Electrophoresis is a method to separate body substances; this technique isolates them by placing the sample in an electric field. This phenomenon was first observed in 1807 by Reuss from Moscow State University who noticed that a constant electric field caused clay particles dispersed in water to migrate. It is caused by the presence of charges of the surface of the particle and the surrounding fluid. This was perfected in 1937 by Arne Tiselius (1902-1971). It is used in forensic medical laboratories; for example, to detect food-adulteration, such as soya in pork products. It also has many diagnostic applications, for instance, demonstrating the presence of abnormal blood-proteins, which are associated with some cancers. It is a very useful method that has also been used to detect the E-coli virus that attacked the crops in Germany. Using a simple concept that the substances are made of proteins, which are made of amino acids with positive and negative charges, scientists are able to separate the charges using an electric field. This is done using the gel electrophoresis apparatus where the sample of substance is dispensed into a well in the gel material. The gel is then placed in an electrophoresis chamber, which is connected to electricity. When the current is applied, the larger molecules move more slowly through the gel and the smaller molecules move faster. The different sized molecules form distinct bands on the gel which will be analysed by scientists.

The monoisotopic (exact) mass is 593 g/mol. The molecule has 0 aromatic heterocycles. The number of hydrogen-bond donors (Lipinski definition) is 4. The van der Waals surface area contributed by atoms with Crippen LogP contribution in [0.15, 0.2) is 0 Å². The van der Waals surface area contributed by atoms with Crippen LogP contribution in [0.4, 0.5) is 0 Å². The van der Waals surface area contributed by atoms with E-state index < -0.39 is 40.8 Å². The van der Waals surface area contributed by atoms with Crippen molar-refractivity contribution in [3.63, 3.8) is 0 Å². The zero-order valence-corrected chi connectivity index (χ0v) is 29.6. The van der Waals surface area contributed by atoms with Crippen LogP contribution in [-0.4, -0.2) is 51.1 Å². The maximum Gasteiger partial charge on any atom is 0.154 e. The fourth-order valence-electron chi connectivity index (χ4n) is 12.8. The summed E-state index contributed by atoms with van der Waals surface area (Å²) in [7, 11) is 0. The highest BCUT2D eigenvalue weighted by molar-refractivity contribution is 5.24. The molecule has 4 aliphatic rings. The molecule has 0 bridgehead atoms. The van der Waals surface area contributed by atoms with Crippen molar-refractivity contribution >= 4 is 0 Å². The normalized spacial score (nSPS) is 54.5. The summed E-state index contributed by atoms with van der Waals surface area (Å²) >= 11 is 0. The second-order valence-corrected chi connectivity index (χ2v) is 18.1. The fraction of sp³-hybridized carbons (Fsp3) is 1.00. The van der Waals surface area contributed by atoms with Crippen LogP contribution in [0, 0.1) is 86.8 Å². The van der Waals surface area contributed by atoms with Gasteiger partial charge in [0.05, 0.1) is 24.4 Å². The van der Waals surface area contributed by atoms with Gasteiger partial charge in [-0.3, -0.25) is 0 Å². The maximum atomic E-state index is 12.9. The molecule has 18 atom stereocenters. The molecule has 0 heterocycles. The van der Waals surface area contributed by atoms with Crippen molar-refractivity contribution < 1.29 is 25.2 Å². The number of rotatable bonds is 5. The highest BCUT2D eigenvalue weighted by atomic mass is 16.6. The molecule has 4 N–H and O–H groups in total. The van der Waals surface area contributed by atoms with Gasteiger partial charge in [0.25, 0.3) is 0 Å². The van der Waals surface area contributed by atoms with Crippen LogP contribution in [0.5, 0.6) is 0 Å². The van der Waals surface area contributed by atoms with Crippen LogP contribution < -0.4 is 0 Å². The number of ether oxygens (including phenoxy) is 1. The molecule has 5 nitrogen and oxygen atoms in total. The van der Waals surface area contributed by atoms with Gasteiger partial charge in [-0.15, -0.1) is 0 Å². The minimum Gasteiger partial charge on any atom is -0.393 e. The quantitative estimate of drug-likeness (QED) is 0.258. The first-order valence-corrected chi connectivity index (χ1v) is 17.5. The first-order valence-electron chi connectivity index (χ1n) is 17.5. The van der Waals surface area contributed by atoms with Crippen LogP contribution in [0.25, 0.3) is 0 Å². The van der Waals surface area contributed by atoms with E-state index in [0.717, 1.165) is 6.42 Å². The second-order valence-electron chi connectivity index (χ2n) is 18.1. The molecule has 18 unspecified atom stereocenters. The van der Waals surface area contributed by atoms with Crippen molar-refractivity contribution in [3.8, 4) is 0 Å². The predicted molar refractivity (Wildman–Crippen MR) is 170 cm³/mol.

During the latter day of the 19 century, several physicists, among them Sir William Crooks (1832-1919) in Britain and Heinrich Hertz (1857-1894) with his assistant Phillip Lenard (1862-1947) in Germany, were interested in the discharges produced by passing through partially evacuated glass tubes. On 8 November 1905, Wilhelm Röntgen (1845-1923), Professor of Physics at the German University of Wurzburg, made similar experiments. His almost chance observation that the discharge from...
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